Rhapsody Launches Concert-Finding App

Posted June 11

Rhapsody is taking on concert-finding apps like Songkick and Bandsintown today with the release of Rhapsody Concerts, a new, free standalone iOS app that promises to help you get out of your house and into a music venue every day of the week (your sanity and liver providing).

Back in March, we spoke with Rhapsody President Jon Irwin, who told us that the music subscription service was scheming some new features that would benefit artists and consumers alike. One of those features was the option for artists to sell concert tickets via the app. Today, that idea was made manifest via a new app.

Rhapsody Concerts is very similar to pre-existing concert apps: Once you log in (you will need a Rhapsody account and app downloaded on your phone to take full advantage of the app, be warned), you’ll be able to search for concerts in your area via the “Popular” tab (which shows the gigs that are trending), the “Calendar” tab (which depicts shows happening today and future dates), the “Venue” tab (which shows nearby venues), and good, old-fashioned search (via artist or venue). From there, you can buy tickets in-app.

All of the above is pretty standard for concert-finding apps. The major feature we found lacking, however, with the app’s concert-surfacing ability, is any integration with Rhapsody itself — that extra layer of personalization that apps like Songkick boast. Ideally, the app should plug into your Rhapsody listening history and suggest shows based on what you have listened to/like. The same functionality could have been provided if you were able to integrate the app with your Facebook and/or Twitter.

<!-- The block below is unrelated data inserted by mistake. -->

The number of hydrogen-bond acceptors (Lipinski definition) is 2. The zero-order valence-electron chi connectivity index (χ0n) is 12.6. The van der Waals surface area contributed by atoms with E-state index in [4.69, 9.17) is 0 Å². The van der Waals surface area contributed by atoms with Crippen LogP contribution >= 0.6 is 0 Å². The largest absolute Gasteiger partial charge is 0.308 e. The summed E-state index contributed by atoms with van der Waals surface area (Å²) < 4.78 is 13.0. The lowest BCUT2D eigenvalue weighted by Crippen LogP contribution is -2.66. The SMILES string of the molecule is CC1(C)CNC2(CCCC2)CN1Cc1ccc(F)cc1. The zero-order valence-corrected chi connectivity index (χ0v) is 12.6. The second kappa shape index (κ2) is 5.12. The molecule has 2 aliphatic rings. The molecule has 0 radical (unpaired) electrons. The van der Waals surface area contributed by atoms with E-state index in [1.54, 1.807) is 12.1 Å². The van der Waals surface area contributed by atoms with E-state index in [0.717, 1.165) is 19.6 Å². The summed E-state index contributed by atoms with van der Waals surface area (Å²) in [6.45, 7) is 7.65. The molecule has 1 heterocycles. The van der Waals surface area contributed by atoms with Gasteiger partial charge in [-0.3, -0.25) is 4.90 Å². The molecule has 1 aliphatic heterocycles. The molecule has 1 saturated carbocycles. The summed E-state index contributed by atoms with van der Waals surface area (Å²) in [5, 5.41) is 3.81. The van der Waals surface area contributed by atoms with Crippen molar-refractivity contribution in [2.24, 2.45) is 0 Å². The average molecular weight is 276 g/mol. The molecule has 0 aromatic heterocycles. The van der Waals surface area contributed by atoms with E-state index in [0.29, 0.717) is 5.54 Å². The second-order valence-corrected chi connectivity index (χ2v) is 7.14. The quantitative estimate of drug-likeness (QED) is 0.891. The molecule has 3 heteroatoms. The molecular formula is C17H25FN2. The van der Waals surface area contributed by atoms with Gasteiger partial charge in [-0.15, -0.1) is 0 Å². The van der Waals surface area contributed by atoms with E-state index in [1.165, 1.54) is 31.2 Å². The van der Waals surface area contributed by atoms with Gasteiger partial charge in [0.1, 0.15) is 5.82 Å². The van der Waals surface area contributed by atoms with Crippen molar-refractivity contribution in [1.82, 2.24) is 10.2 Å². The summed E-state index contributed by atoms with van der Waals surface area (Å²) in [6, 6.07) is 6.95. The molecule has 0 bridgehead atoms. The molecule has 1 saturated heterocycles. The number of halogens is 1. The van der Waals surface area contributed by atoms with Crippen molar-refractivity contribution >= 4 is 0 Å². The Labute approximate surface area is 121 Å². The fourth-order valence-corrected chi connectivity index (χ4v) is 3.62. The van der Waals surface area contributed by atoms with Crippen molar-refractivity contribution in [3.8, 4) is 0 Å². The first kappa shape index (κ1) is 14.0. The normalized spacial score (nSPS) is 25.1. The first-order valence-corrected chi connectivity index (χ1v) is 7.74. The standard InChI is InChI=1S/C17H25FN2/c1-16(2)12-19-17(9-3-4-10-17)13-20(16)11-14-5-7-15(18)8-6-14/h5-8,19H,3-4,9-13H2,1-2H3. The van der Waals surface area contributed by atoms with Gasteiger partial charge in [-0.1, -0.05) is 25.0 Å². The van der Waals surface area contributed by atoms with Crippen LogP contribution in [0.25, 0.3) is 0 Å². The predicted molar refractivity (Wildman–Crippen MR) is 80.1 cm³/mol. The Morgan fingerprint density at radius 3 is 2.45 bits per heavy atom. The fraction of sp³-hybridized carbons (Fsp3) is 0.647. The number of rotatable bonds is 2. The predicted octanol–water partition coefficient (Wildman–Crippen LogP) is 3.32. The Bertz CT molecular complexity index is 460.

Rhapsody does have a leg-up, however, when it comes to content. It features a bevy of playlists (like “Bonnaroo Stars 2013″), and when you click on a specific artist, not only can you check out tour dates and similar bands, you can also check out tracks and albums (again, you need a Rhapsody account to do this). Granted, you’re able to do the same thing via Songkick’s Spotify app, but Rhapsody Concerts has the advantage of being mobile, so if you’re on-the-go and looking to sample a band before heading to a show, it has the advantage in that respect.

Would you use an app like Rhapsody Concerts to plan a night out? Let us know in the comments below!